NRL believes it can open Queensland
Peter V'landys has told Queensland clubs they may only have to spend up to two weeks in NSW, with the NRL confident they will be allowed to play games in the Sunshine State.
The NRL has confirmed it will recommence the 2020 premiership season on May 28 after it was suspended in March following two rounds due to the coronavirus pandemic.
As it stands, Queensland's borders are closed to non-essential travellers, meaning the NRL would not be allowed to have teams coming in and out of the state.
The NRL is hopeful the border restrictions will be relaxed over the next month or the game secures an exemption from Queensland Premier Annastacia Palaszczuk.
The worst case scenario would see the Brisbane Broncos, North Queensland Cowboys and Gold Coast Titans set up camp in NSW and play all their games south of the Tweed.
While V'landys is confident that will not be the case, the ARL Commission chairman said it would only be for a fortnight if it was required.
"I want to allay their fears because I'm confident it will only be for a couple of weeks - if that," he said.
"I'm sure at some point we will have an agreement with the government where we can fly them in and out with our chartered jets.
"If the infection rate is below one per cent in NSW and zero in Queensland then why would the borders be closed?
"We are hoping the borders will open up soon."
The Broncos are reluctant to base themselves in Sydney and have plans to set up camp in northern NSW if they are forced to leave Queensland.
Broncos coach Anthony Seibold said the club was working on contingency plans ahead of returning to training on May 4.
"We're awaiting some feedback from the NRL and government with regards to what's next for us," he said.
"If we need to relocate for a short period of time then that's what we need to do. We need to have a plan in place if we're allowed to stay in Queensland and a plan in place if we need to relocate.
"You won't hear any whingeing from me. The governments have got a job to do and we need to abide by that.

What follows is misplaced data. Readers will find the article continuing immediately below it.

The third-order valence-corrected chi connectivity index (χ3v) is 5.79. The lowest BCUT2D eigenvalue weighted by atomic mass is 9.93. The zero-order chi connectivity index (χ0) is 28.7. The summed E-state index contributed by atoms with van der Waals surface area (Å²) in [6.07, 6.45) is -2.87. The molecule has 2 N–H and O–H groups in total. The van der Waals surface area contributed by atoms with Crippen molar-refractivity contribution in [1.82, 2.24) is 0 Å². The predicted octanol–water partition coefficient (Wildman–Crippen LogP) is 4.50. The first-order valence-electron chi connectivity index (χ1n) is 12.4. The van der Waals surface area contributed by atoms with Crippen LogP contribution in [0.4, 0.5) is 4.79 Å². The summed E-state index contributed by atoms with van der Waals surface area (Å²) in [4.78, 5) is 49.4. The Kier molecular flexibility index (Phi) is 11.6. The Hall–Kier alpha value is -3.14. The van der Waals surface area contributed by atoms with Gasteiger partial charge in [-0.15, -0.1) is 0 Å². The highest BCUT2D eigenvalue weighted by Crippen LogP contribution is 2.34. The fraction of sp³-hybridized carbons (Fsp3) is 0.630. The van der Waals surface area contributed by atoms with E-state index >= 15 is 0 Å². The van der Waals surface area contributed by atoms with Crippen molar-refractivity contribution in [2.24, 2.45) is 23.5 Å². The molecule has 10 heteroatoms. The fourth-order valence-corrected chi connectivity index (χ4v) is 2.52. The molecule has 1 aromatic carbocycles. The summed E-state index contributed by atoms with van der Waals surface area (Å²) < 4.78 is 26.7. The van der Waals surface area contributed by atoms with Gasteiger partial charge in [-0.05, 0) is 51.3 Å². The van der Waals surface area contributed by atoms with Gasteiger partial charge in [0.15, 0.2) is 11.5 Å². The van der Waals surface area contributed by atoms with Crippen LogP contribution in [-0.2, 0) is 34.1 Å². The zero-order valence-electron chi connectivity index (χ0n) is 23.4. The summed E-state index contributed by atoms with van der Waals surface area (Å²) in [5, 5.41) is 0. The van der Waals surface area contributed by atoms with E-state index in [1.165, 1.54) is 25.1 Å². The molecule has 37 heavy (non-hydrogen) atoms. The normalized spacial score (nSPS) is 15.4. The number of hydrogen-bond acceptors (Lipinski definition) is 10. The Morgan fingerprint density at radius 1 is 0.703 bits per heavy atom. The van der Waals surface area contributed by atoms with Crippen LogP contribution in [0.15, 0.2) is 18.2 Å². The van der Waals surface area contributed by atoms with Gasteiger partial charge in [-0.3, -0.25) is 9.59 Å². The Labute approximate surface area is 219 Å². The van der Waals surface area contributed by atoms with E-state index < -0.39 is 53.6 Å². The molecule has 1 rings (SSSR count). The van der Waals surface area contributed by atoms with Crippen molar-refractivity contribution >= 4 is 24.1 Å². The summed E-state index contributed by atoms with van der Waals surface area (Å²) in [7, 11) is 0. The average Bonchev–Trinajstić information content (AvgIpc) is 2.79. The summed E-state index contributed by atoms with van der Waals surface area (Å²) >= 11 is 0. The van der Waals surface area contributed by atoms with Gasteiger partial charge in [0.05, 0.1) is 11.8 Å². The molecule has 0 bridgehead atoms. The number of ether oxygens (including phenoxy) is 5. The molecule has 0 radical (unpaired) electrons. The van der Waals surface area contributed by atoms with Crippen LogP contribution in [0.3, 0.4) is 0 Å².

"I'm sure the NRL hierarchy is having the conversations with the appropriate people about how that's looking.
"All we can do from a footy perspective is be agile with our thinking and handle whatever we have to."
The Cowboys face the biggest relocation if they are required to leave Townsville indefinitely.
Cowboys coach Paul Green said his players were prepared to move if needed and the unfairness of the situation was just a fact of life.
"No it's not (fair), but if you look at everything going on at the moment - life's not fair," he said.
"There's a number of different industries where this situation has wreaked havoc.
"Will it all be fair if teams have to relocate? Probably not, but it is what it is. If we want to get the footy back on we have to deal with it and get on with it.
"Everyone is doing their best to make it as fair and equitable as possible, but the reality is some teams might have to make a bit more of a sacrifice than others.
"There's been some pretty tough lessons learnt over the past few weeks. Everyone realises how and why we get paid - that's to get on the paddock and play football.
"We met with the players this morning and the general consensus was they're all supportive. They want to get the games back on as much as everyone else.
"There are a few questions that need to be answered and hopefully in the next 48 hours we can get a bit more clarity."
Originally published as NRL believes it can open Queensland